It appears that, to increase the , two plugs were added to the center of the before striking.
This tiny bronze from Antioch is the last coin to depict the by Eutychides and, indeed, it is the last ancient coin to depict any classical deity. The sculpture, which first appeared on coins of Antioch in the second century B.C., was made in the late 4th Century B.C. by the Greek sculptor Eutychides of Sicyon for the then newly founded city of Antioch. The sculpture was imitated by many Asiatic cities. There is a small copy in the Vatican.BZ73040. Bronze pentanummium, 17, 13, 10 - 11, 133, -, -, F, nice glossy green with earthen highlighting, 1.716 g, maximum 12.5 mm, 180o, Antioch (Antakya, Turkey) mint, D N D N IVSTINVS ET IVSTINIANVS PP AVG (or similar), diademed, draped and busts of Justin and Justinian facing; seated left, reversed E left, all within a shrine; very ; $100.00 (€87.00)
In 518, the synagogues of Ravenna were burned down in a riot; Theodoric the Great ordered them to be rebuilt at Ravenna's expense.BZ69693. Bronze , 18, 37, 2.8, 13, 64, - (only B listed), -, -, F, 17.930 g, maximum 31.4 mm, 180o, 5th , Constantinople (Istanbul, Turkey) mint, 518 - 522 A.D.; D N IVSTI-NVS PP AVC, diademed and draped right; large M (40 nummi) between two crosses, above, E (5th ) below, CON (Constantinople) in ; from the Butte College Foundation, ex ; ; $75.00 (€65.25)
, Justin I, 10 July 518 - 1 August 527 A.D.
had two (workshops) and struck these pentanummium with and without the two pellets in the lower . We believe the without pellets was struck by the first and the with two pellets was struck by the second .BZ69700. Bronze pentanummium, 37, 2.35, 47, 81, 93, Morrison BnF -, aF, 2.015 g, maximum 13.2 mm, 180o, (Izmit, Turkey) mint, 522 - 527 A.D.; D N IVSTINVS PP AV (or similar, obscure), diademed, draped, right; large , N ( ) left, E (5 nummi) right, two pellets (2nd ?) in lower inner fields; from the Butte College Foundation, ex ; $38.00 (€33.06)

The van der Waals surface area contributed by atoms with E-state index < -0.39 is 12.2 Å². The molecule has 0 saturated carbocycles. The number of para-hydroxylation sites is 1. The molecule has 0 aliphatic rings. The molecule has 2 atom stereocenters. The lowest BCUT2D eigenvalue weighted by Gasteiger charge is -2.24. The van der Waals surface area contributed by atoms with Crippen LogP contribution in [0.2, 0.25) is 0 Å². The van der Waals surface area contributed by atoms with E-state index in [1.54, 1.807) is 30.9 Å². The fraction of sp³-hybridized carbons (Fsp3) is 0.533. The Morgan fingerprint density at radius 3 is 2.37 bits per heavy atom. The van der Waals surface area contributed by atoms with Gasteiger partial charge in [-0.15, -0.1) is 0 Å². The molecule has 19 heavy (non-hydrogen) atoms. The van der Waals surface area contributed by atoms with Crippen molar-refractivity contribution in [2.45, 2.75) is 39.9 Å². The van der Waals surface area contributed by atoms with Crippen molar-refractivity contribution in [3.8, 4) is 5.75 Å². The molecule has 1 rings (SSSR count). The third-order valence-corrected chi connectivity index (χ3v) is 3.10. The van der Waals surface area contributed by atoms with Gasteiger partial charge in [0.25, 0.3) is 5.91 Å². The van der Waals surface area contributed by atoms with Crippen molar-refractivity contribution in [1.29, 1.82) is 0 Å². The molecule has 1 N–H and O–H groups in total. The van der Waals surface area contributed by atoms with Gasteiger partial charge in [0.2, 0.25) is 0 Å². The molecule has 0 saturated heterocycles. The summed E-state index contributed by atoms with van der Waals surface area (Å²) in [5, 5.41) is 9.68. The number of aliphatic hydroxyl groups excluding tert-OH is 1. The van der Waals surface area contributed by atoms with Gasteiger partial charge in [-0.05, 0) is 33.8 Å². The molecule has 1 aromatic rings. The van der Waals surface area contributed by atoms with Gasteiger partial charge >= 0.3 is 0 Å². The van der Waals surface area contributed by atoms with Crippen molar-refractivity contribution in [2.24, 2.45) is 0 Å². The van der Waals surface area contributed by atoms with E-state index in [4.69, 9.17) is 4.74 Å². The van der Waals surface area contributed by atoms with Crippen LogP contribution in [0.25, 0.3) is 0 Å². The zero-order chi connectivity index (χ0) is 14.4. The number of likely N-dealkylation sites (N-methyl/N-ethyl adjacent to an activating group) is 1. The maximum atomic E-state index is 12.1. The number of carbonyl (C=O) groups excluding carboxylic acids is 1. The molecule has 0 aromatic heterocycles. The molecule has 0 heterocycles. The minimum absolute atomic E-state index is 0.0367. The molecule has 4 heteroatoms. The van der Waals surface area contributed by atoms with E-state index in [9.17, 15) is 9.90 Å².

(Greek for luck; the Roman equivalent was ) was the presiding tutelary deity that governed the fortune and prosperity of a city, its destiny. Increasingly during the Hellenistic period, cities had their own specific iconic version of , wearing a (a crown like the walls of the city).BZ69702. Bronze pentanummium, 57, 75 ff., 11 ff., 90, 430 ff., 67, 111, Nice gF, highlighting Syrian , 1.501 g, maximum 12.0 mm, 180o, Antioch (Antakya, Turkey) mint, 522 - 527 A.D.; D N IVSTINVS PP AVG, diademed, draped and right; the seated left, river god beneath her, inverted E left, all within shrine; from the Butte College Foundation, ex ; ; $35.00 (€30.45)
About 523 A.D., Justinian, who would later be the emperor, married in Constantinople his mistress , a professional courtesan.BZ69695. Bronze half , 15c, 403, 2.13, 19, 50, 69, -, Morrison BnF -, -, F, 6.229 g, maximum 27.0 mm, 180o, 3rd , Constantinople (Istanbul, Turkey) mint, 522 - 527 A.D.; D N IVSTINVS PP AVG, diademed, draped and right; large K (20 nummi), long left, above, below, Γ (3th ) right; from the Butte College Foundation, ex ; $30.00 (€26.10)
was the Roman of . made it the capital of the Eastern Roman Empire in 286 when he introduced the system. remained as the eastern (and most ) capital of the Roman Empire until co-emperor Licinius was defeated by Constantine the Great at the Battle of Chrysopolis in 324. Constantine resided mainly in as his interim capital for the next six years, until in 330 when he declared the nearby (renamed Constantinople) the new capital. Constantine died in his royal villa in the vicinity of in 337. Due to its position at the convergence of the Asiatic roads leading to the new capital, retained its importance even after the foundation of Constantinople.BZ69699. Bronze half , 34b, 60, 62, 422, 2.33, 42, 76, 90, -, F, corrosion, rough, 5.607 g, maximum 27.9 mm, 225o, (Izmit, Turkey) mint, 518 - 527 A.D.; D N IVSTI-NVS P AC (sic), diademed, draped and right; large K (20 nummi), long between N and I ( ) left, B (2nd ) right; from the Butte College Foundation, ex ; $18.00 (€15.66)
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